Rejecting Spiritualism

Pizza is God

I hang out with a pretty spiritual crowd, which is somewhat surprising when you consider that I am among the most godless, irreligious, spiritually vacant people on earth. Most people draw a distinction, of course, between the specific notions of theism, which I categorically reject, and the more encompassing idea of “spiritualism.” What fascinates and perplexes me is the increasing tendency of many self-described spiritual seekers to define spiritualism so broadly that I no longer know what the term really means.

Spirituality should have, at its base, a belief in “spirit” — that is to say: a mystical, non-empirical faith that worldly matters are influenced, if not controlled, by forces beyond our ken. Few people who write about spirituality, however, can resist the impulse of casting a broader net. Whether this stems from the bubble-headed (but kindly) desire for inclusiveness or the equally bubble-headed (and narcissistic) desire to demonstrate that all good people are like them, I can’t say. What should be obvious, however, is that “spirituality”, never an easy concept, becomes all-the-more useless the more crap is thrown within its definition.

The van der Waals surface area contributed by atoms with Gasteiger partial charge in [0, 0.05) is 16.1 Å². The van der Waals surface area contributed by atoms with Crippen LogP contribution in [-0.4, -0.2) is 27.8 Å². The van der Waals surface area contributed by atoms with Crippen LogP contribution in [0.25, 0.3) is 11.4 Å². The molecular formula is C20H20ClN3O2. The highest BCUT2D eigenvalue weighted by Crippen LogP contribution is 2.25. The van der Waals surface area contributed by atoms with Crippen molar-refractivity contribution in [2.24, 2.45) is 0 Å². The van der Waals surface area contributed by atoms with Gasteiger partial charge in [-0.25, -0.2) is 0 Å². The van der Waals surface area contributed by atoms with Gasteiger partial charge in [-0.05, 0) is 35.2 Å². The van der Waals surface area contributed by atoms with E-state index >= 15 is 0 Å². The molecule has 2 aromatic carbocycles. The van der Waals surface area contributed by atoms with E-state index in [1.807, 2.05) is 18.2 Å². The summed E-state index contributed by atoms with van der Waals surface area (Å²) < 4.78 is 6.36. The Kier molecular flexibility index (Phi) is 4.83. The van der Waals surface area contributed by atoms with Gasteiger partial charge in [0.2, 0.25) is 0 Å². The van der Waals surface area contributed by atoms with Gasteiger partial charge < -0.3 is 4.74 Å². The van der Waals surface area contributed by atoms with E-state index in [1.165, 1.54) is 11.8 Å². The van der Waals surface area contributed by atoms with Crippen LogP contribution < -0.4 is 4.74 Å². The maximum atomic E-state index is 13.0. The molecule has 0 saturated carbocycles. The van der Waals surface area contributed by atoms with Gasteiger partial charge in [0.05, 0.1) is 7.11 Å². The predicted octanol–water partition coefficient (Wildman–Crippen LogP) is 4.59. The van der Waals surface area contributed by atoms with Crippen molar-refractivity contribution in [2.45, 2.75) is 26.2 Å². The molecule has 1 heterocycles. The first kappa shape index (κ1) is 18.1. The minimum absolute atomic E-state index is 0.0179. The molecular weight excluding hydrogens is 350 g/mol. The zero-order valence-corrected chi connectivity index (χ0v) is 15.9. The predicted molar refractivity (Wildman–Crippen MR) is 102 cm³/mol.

Wavy “New Age” spiritualists are not the only offenders when it comes to dumbing-down the otherwise legitimate and precise language of metaphysics and rendering it all-but-useless. How many times have we heard that “God” does not mean “first-mover” or “omniscient, omnipotent being” but, rather, that God is: beauty… wisdom… in all of us… in everything… fill-in-the-blank. It is not always the fluff-minded who engage in this sophistry. No less a genius than Gandhi-ji loved to proclaim that “God is truth.” That may make for nice poetry; but it isn’t very helpful theologically.